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Osteoarthritis is one of the most common types of arthritis and is characterized by chronic breakdown of the joint cartilage. Cartilage cushions the ends of bones and allows easy movement of the joints. When the cartilage breaks down, the ends of bones rub against each other, creating intense pain, stiffness, and loss of joint movement.
Osteoarthritis affects millions of Americans. Despite the prevalence, it's cause is not known and there is no cure. Factors that may increase likeliness of developing the disease including age, obesity, injury, overuse and genetics.
Age is an important risk factor of Osteoarthritis. The wear and tear associated with aging plays a part in it's development simply because the older one becomes, the more the joints have been used.
Obesity plays both a mechanical and systemic role in the onset of osteoarthritis. Increased body weight affects the knees. For every pound gained, four pounds of pressure is exerted on the knees. In addition, research indicates that excess body fat produces chemicals that can cause joint damage.
Injury may trigger the development of Osteoarthritis, sometimes years after the occurrence. Osteoarthritis may also develop in joints where bones have been fractured or surgery has been performed.
Overuse of a joint over time creates a higher risk of developing Osteoarthritis. Risk is increased specifically in athletes, landscapers, machine operators, and other jobs that require repetitive motion.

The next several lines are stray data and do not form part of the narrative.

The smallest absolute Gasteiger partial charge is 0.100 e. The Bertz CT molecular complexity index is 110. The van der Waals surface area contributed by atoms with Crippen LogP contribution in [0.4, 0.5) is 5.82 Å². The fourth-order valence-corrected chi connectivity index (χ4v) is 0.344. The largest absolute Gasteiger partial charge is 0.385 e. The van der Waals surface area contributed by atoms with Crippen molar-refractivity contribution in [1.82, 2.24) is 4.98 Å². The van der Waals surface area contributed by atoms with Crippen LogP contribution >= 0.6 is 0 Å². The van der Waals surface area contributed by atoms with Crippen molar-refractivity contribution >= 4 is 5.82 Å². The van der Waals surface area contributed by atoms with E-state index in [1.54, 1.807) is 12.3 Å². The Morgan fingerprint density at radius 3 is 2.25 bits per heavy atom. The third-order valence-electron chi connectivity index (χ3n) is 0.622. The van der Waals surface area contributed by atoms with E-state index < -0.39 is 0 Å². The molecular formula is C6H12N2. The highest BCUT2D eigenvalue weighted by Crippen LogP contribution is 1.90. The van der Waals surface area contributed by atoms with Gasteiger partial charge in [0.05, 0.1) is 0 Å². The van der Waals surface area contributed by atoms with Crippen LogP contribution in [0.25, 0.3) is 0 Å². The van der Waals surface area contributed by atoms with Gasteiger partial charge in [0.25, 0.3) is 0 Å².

Genetics plays an important role in the development of Osteoarthritis. Inherited abnormalities of the bones that affect joint shape or stability can lead to the development of the disease although not absolute. Possessing an inherited trait of osteoarthritis is only a risk factor and does not necessarily mean the disease will develop, although close and frequent evaluation is recommended.
Symptoms of osteoarthritis often develop gradually. It may begin as stiffness or soreness with intermittent, moderate pain. Some people do not experience any other symptoms. Others, however experience a progressing level of stiffness and pain that interferes with daily activities. Walking, climbing stairs, or sleeping become difficult due to the degree of pain and stiffness experienced. Inflammatory or erosive osteoarthritis may also develop as a rare and uncommon effect. Osteoarthritis commonly occurs in weight bearing joints, such as the hips, knees, and lower back. It may also affect the neck, finger joints, tumb, or the joint of the big toe.
The most common signs and symptoms of Osteoarthritis include:
• Joint soreness or stiffness following periods of overuse or nonuse
• Stiffness that develops after periods of rest and is relieved by activity
• Morning stiffness lasting up to 30 minutes
• Joint pain that is worse at the end of the day
• Impaired coordination, poor posture, and limited mobility due to pain and stiffness